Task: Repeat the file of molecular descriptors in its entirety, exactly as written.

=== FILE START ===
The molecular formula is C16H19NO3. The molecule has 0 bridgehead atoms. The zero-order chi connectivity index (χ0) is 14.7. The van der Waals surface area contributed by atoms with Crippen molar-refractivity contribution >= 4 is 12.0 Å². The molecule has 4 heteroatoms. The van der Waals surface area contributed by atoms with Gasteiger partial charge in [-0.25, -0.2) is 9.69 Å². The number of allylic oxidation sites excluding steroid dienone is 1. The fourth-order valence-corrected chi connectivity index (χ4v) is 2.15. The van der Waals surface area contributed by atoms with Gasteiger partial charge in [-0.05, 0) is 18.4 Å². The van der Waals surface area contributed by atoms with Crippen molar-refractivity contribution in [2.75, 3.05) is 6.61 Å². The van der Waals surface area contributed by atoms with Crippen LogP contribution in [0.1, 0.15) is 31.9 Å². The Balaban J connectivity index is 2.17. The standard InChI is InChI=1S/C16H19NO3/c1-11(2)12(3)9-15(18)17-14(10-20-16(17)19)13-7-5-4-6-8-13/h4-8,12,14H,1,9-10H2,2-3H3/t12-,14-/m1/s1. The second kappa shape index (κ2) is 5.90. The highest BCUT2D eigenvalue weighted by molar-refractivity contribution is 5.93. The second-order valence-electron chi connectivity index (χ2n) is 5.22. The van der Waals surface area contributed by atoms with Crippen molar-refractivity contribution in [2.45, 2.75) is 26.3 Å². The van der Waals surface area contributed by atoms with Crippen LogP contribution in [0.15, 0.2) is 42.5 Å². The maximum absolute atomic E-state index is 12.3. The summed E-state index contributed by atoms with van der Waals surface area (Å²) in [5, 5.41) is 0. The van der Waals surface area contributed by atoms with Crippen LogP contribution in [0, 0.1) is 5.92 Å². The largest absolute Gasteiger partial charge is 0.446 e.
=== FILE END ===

The molecular formula is C16H19NO3. The molecule has 0 bridgehead atoms. The zero-order chi connectivity index (χ0) is 14.7. The van der Waals surface area contributed by atoms with Crippen molar-refractivity contribution >= 4 is 12.0 Å². The molecule has 4 heteroatoms. The van der Waals surface area contributed by atoms with Gasteiger partial charge in [-0.25, -0.2) is 9.69 Å². The number of allylic oxidation sites excluding steroid dienone is 1. The fourth-order valence-corrected chi connectivity index (χ4v) is 2.15. The van der Waals surface area contributed by atoms with Gasteiger partial charge in [-0.05, 0) is 18.4 Å². The van der Waals surface area contributed by atoms with Crippen molar-refractivity contribution in [2.75, 3.05) is 6.61 Å². The van der Waals surface area contributed by atoms with Crippen LogP contribution in [0.1, 0.15) is 31.9 Å². The Balaban J connectivity index is 2.17. The standard InChI is InChI=1S/C16H19NO3/c1-11(2)12(3)9-15(18)17-14(10-20-16(17)19)13-7-5-4-6-8-13/h4-8,12,14H,1,9-10H2,2-3H3/t12-,14-/m1/s1. The second kappa shape index (κ2) is 5.90. The highest BCUT2D eigenvalue weighted by molar-refractivity contribution is 5.93. The second-order valence-electron chi connectivity index (χ2n) is 5.22. The van der Waals surface area contributed by atoms with Crippen molar-refractivity contribution in [2.45, 2.75) is 26.3 Å². The van der Waals surface area contributed by atoms with Crippen LogP contribution in [0.15, 0.2) is 42.5 Å². The maximum absolute atomic E-state index is 12.3. The summed E-state index contributed by atoms with van der Waals surface area (Å²) in [5, 5.41) is 0. The van der Waals surface area contributed by atoms with Crippen LogP contribution in [0, 0.1) is 5.92 Å². The largest absolute Gasteiger partial charge is 0.446 e.